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**Chapter 2 Kinematics: Description of Motion**

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**Units of Chapter 2 Distance and Speed: Scalar Quantities**

One-Dimensional Displacement and Velocity: Vector Quantities Acceleration Kinematic Equations (Constant Acceleration) Free Fall

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**2.1 Distance and Speed: Scalar Quantities**

Distance is the path length traveled from one location to another. It will vary depending on the path. Distance is a scalar quantity—it is described only by a magnitude.

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**2.1 Distance and Speed: Scalar Quantities**

Average speed is the distance traveled divided by the elapsed time:

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**2.1 Distance and Speed: Scalar Quantities**

Since distance is a scalar, speed is also a scalar (as is time). Instantaneous speed is the speed measured over a very short time span. This is what a speedometer reads.

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**2.2 One-Dimensional Displacement and Velocity: Vector Quantities**

A vector has both magnitude and direction. Manipulating vectors means defining a coordinate system, as shown in the diagrams to the left.

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**2.2 One-Dimensional Displacement and Velocity: Vector Quantities**

Displacement is a vector that points from the initial position to the final position of an object.

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**2.2 One-Dimensional Displacement and Velocity: Vector Quantities**

Note that an object’s position coordinate may be negative, while its velocity may be positive; the two are independent.

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**2.2 One-Dimensional Displacement and Velocity: Vector Quantities**

For motion in a straight line with no reversals, the average speed and the average velocity are the same. Otherwise, they are not; indeed, the average velocity of a round trip is zero, as the total displacement is zero!

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**2.2 One-Dimensional Displacement and Velocity: Vector Quantities**

Different ways of visualizing uniform velocity:

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**2.2 One-Dimensional Displacement and Velocity: Vector Quantities**

This object’s velocity is not uniform. Does it ever change direction, or is it just slowing down and speeding up?

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2.3 Acceleration Acceleration is the rate at which velocity changes.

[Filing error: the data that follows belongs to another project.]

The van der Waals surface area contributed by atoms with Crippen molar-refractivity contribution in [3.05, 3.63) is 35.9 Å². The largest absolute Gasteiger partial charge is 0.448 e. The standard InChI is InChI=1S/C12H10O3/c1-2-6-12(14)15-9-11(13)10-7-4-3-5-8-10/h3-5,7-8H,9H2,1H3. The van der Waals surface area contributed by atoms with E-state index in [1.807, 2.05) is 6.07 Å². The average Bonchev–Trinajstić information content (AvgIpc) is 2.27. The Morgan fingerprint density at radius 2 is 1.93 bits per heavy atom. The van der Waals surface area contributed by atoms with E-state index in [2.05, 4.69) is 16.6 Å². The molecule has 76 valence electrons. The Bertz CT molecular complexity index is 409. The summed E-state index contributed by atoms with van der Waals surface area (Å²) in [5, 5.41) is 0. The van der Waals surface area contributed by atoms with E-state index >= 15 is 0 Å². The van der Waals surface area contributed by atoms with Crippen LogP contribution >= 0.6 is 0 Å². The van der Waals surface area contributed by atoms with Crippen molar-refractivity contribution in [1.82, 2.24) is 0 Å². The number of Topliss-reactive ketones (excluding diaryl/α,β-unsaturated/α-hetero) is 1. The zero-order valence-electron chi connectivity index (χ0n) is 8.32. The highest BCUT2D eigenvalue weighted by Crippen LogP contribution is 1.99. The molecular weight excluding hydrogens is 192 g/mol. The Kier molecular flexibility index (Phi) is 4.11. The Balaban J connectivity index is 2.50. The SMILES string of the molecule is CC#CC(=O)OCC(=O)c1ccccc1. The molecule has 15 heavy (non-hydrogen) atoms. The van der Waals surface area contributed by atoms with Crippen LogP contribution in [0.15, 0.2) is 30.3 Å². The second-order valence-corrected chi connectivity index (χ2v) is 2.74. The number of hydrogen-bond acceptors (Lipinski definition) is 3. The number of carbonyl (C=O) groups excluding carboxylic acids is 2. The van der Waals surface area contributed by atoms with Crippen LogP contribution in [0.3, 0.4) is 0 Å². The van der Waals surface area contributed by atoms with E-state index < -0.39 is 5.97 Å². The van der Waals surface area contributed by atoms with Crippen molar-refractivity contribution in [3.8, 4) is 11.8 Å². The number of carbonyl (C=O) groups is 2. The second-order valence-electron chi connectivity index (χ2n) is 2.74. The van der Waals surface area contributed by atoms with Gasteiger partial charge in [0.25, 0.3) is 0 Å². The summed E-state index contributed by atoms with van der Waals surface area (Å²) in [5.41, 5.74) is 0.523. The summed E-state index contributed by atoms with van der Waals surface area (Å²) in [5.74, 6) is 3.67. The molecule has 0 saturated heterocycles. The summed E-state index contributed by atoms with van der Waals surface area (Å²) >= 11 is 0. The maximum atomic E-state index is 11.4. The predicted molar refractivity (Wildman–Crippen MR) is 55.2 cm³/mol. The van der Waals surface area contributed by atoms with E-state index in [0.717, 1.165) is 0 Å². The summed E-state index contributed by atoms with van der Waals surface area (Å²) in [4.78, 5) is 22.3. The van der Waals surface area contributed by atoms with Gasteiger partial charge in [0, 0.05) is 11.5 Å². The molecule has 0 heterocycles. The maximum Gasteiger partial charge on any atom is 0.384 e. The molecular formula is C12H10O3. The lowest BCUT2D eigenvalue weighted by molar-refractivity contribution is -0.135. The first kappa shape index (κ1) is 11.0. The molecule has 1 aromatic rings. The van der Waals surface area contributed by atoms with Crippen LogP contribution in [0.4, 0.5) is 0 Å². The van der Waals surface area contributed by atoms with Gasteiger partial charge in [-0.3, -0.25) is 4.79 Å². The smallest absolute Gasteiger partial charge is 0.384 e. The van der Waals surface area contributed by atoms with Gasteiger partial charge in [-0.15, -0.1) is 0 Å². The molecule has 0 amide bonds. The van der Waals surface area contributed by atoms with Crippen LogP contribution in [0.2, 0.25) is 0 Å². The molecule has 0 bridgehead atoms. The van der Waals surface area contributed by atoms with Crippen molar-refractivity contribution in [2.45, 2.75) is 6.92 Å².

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2.3 Acceleration Acceleration means that the speed of an object is changing, or its direction is, or both.

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2.3 Acceleration Acceleration may result in an object either speeding up or slowing down (or simply changing its direction).

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2.3 Acceleration If the acceleration is constant, we can find the velocity as a function of time:

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**2.4 Kinematic Equations (Constant Acceleration)**

From previous sections:

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**2.4 Kinematic Equations (Constant Acceleration)**

Substitution gives: and:

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**2.4 Kinematic Equations (Constant Acceleration)**

These are all the equations we have derived for constant acceleration. The correct equation for a problem should be selected considering the information given and the desired result.

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2.5 Free Fall An object in free fall has a constant acceleration (in the absence of air resistance) due to the Earth’s gravity. This acceleration is directed downward.

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2.5 Free Fall The effects of air resistance are particularly obvious when dropping a small, heavy object such as a rock, as well as a larger light one such as a feather or a piece of paper. However, if the same objects are dropped in a vacuum, they fall with the same acceleration.

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2.5 Free Fall Here are the constant-acceleration equations for free fall: The positive y-direction has been chosen to be upwards. If it is chosen to be downwards, the sign of g would need to be changed.

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Summary of Chapter 2 Motion involves a change in position; it may be expressed as the distance (scalar) or displacement (vector). A scalar has magnitude only; a vector has magnitude and direction. Average speed (scalar) is distance traveled divided by elapsed time. Average velocity (vector) is displacement divided by total time.

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Summary of Chapter 2 Instantaneous velocity is evaluated at a particular instant. Acceleration (vector) is the time rate of change of velocity. Kinematic equations for constant acceleration:

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**Summary of Chapter 2 An object in free fall has a = –g.**

Kinematic equations for an object in free fall:

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